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Reverse Mortgage Glossary
HECM Line of Credit (LOC), Credit Line
A HECM line of credit (LOC) is one of the most ideal options for receiving proceeds from a HECM reverse mortgage. Many wealthy seniors take advantage of this option because it can essentially turn a large portion of your home’s equity into a tax-free retirement account that will grow larger over time.
The line of credit works very similarly to a home equity line of credit (HELOC) because the available credit is accessible at any time and interest accrues only on what you use. And because this is a reverse mortgage we’re talking about, no monthly payment is required and the money used does not have to be paid back in this lifetime as long as you pay required property charges (property taxes, homeowner’s insurance, HOA dues, etc.) and at least one borrower (or eligible non-borrowing spouse) is living in the home.
The fixed-rate HECM only offers the option to take proceeds as a one-time lump sum payment.
Line of Credit Growth Rate
One of the best features of a HECM line of credit is that it accrues growth over time, which gives you access to more money automatically based on an annual growth rate. Because of this growth, the line of credit can essentially turn a large chunk of the value of your home into a liquid, tax-free retirement account that will increase in value over time. As long as you uphold your end of the bargain (live in the home and pay required property charges), the available line of credit will grow and compound with no limit.
As an example, let’s assume you qualify for a line of credit that starts at $150,000 and has a growth rate of 5%. If you don’t pull out any money, the line of credit will grow to $157,500 after just the first year. If you leave it alone for 5 years, the line of credit will grow to $191,442.23 (assuming the growth rate doesn’t change).
As you can see, this can turn an asset that does largely nothing for you – your equity – into a liquid asset that grows and appreciates and can help fund your retirement lifestyle. The line of credit option can be particularly advantageous if you’re early in retirement and have a home with little to no mortgage balance. This means you can maximize the size of the line of credit and the compounding growth over time.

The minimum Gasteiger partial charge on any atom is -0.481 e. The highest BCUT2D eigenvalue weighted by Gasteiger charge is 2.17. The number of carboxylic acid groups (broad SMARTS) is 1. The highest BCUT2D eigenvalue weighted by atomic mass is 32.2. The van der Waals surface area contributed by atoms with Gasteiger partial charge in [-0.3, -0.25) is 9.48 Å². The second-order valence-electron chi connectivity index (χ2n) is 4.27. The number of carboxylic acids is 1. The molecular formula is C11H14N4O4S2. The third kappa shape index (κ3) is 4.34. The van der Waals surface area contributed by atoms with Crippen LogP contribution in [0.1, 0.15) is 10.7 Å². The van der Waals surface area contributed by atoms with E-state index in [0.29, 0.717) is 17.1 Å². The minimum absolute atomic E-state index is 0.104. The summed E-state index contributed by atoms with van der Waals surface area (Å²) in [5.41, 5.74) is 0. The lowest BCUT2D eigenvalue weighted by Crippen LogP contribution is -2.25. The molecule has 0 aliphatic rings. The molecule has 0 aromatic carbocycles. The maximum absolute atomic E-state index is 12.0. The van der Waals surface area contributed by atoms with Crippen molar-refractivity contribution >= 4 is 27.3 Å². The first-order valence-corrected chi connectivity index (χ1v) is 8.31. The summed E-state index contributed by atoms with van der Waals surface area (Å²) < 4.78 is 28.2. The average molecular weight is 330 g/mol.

It’s important to understand that growth accrues only on your available credit. The growth stops once you use up the entire credit line.
If you have a variable-rate HECM with a line of credit, try to keep as much money available in the line of credit as possible so you can maximize the growth. Only pull out money if you really need it for something. It doesn’t make sense to pull out money and leave it just sitting in a checking or savings account earning almost zero interest. You’re missing out on growth that could be accruing on that money in the line of credit.
How the Growth Rate is Calculated
The growth rate is calculated by adding 1.25% to the IIR (the actual note rate at which interest accrues on money borrowed). If the IIR increases, then the growth rate will as well.
As crazy as it might sound, higher rates might be beneficial if you have a large available line of credit. If the IIR goes up, so does the growth rate, which means your line of credit grows and compounds that much faster.
The 60% Utilization Rule
FHA made an important change a few years ago that limits how much of your available credit line you can access in the first 12 months of the reverse mortgage. If your mandatory obligations are less than 60% of the principal limit, you’ll be allowed to withdraw up to 60% of the principal limit in the first 12 months. The remainder of the line of credit will come available at the one-year anniversary of the loan.
If your mandatory obligations are greater than 60%, you’ll be able to withdraw up to another 10% of the principal limit in the first 12 months. Any remainder will come available at the one-year anniversary of the loan. Note that a higher IMIP rate applies if your mandatory obligations are higher than 60%.
FHA made this change to help slow down people from burning through the reverse mortgage proceeds too quickly and having nothing left. The idea was to encourage longer-term financial sustainability for reverse mortgage borrowers.
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